The top 5 questions First Time home buyers ask their solicitor
Buying your first house brings with it many emotions, excitement, nerves and confusion. It is a memorable time in your life and is one of the major decisions that you will ever make, not to mention your biggest investment. As you start to consider buying your first home, you may start to hear some terms being bandied around with your friends and family. We have prepared the following guide to assist you to help you understand the jargon and understand the process in purchasing your home.
What is the difference between Joint Tenants and Tenants in common if I am purchasing a property with someone else?
There are two types of co-ownership when you are purchasing a property with someone else.
Joint Tenants, as the name suggests, own the property jointly. This is usually the way property is owned by married and de facto couples. Joint tenants own equal shares of the property. If one was to pass away, the remaining share would automatically go to the other person.
Tenants in common can sell their share of the land or leave it to any person in a will. They can own in equal shares or any other basis. It is generally recommended that blended families sever a joint tenant arrangement and become tenants in common which make it easier to pass fairly in a will. Solicitors can arrange for Joint Tenancy to be made into Tenants in Common.
Can the vendor accept another offer after we have made a verbal offer of acceptance of a price and we are still obtaining finance and building and pest reports?
An example is you have found your dream first house, you have made an offer and it has been accepted by the vendor (the people selling the house). The building and pest inspection has been completed (which you have paid for), your formal finance is in the process of being approved and you have engaged a solicitor to act for you on the conveyance. The exchange of contracts is due to take place the following day when the real estate agent calls to tell you that the vendor has accepted a higher offer from another party. You are not in a position to make an offer at a higher price and you are stunned at this phone call. You had already measured for furniture and in the early stages of planning your house warming party.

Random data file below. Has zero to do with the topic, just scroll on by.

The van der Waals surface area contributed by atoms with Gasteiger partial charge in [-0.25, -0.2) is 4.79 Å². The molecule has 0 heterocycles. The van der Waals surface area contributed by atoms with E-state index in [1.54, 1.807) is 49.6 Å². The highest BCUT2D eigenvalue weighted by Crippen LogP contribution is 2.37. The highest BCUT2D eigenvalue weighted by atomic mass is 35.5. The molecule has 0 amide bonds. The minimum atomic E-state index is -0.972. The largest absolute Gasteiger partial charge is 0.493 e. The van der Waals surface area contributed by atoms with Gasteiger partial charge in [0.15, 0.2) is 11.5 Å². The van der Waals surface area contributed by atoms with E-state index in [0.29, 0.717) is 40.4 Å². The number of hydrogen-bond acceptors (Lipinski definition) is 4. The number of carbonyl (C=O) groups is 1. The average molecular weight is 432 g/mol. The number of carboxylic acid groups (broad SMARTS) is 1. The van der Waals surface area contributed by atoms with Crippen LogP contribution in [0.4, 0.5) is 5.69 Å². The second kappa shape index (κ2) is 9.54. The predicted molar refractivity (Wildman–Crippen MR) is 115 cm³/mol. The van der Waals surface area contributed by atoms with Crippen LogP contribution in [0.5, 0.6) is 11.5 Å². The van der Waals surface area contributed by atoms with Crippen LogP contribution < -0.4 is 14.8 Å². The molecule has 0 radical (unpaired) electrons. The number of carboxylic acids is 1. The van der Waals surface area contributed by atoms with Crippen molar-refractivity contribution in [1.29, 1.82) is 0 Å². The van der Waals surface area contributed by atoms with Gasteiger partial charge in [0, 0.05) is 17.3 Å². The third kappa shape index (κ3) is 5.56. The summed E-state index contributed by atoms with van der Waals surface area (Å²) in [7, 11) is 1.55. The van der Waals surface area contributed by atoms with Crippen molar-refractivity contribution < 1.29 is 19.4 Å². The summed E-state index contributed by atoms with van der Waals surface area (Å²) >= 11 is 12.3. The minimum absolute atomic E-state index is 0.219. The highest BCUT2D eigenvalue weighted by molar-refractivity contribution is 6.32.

Can the vendor accept the higher offer if contracts are about to be exchanged, and if they do, can the purchaser claim compensation for the costs they have incurred? If you find yourself in this situation, as a purchaser, you may be unsure where you stand legally.
In New South Wales a property sale is generally only binding when contracts have been exchanged between both parties. Exchange occurs when the two parties sign their copy of the Sale Contract and then exchange the signed contracts. It is usual at this time for the purchaser to pay a deposit.
The law requires agents to inform the vendor of all offers up until exchange of contracts and the vendor has the right to sell to whoever they want to. The vendor can change their mind at any time prior to the formal exchange of contracts.
As a purchaser if you have a verbal agreement with an agent or seller to buy a property at an agreed price but the property is ultimately not sold to you, then you have been ‘gazumped’. If you have been gazumped neither the agent nor the seller is obliged to compensate you for the costs you may have incurred (for building and pest reports etc). If you paid a deposit to demonstrate your commitment, then this must be refunded to you.
In order to ensure that this doesn’t happen to you, you should move as quickly as possible to ensure that you have your finance organised, arrange pest and building inspections and promptly seek advice from a solicitor or conveyancer so that you can exchange contracts as soon as possible.
What is exchange and is there a cooling off period?
In NSW, there is no formal agreement on the purchase of a particular property at a particular price until there is a formal exchange of written contracts. The exemption is property sold at auction.